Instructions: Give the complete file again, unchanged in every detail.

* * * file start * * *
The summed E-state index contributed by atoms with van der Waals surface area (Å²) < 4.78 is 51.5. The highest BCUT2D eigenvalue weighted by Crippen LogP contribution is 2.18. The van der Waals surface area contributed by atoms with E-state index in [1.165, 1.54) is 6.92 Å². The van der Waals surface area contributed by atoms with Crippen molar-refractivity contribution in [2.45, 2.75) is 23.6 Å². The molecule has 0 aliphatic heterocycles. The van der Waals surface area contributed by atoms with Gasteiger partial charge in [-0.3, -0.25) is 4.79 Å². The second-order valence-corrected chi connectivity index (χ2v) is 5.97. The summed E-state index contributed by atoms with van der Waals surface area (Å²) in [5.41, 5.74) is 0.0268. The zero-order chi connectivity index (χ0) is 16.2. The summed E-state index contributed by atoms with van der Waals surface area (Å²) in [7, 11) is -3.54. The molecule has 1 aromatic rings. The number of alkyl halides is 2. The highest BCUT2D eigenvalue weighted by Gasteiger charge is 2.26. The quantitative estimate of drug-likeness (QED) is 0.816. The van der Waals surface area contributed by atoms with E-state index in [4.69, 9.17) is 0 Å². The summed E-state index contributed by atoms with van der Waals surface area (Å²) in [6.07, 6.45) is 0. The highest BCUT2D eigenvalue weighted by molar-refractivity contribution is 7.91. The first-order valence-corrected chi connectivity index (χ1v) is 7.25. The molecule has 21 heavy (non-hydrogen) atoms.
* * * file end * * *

The summed E-state index contributed by atoms with van der Waals surface area (Å²) < 4.78 is 51.5. The highest BCUT2D eigenvalue weighted by Crippen LogP contribution is 2.18. The van der Waals surface area contributed by atoms with E-state index in [1.165, 1.54) is 6.92 Å². The van der Waals surface area contributed by atoms with Crippen molar-refractivity contribution in [2.45, 2.75) is 23.6 Å². The molecule has 0 aliphatic heterocycles. The van der Waals surface area contributed by atoms with Gasteiger partial charge in [-0.3, -0.25) is 4.79 Å². The second-order valence-corrected chi connectivity index (χ2v) is 5.97. The summed E-state index contributed by atoms with van der Waals surface area (Å²) in [5.41, 5.74) is 0.0268. The zero-order chi connectivity index (χ0) is 16.2. The summed E-state index contributed by atoms with van der Waals surface area (Å²) in [7, 11) is -3.54. The molecule has 1 aromatic rings. The number of alkyl halides is 2. The highest BCUT2D eigenvalue weighted by Gasteiger charge is 2.26. The quantitative estimate of drug-likeness (QED) is 0.816. The van der Waals surface area contributed by atoms with E-state index in [4.69, 9.17) is 0 Å². The summed E-state index contributed by atoms with van der Waals surface area (Å²) in [6.07, 6.45) is 0. The highest BCUT2D eigenvalue weighted by molar-refractivity contribution is 7.91. The first-order valence-corrected chi connectivity index (χ1v) is 7.25. The molecule has 21 heavy (non-hydrogen) atoms.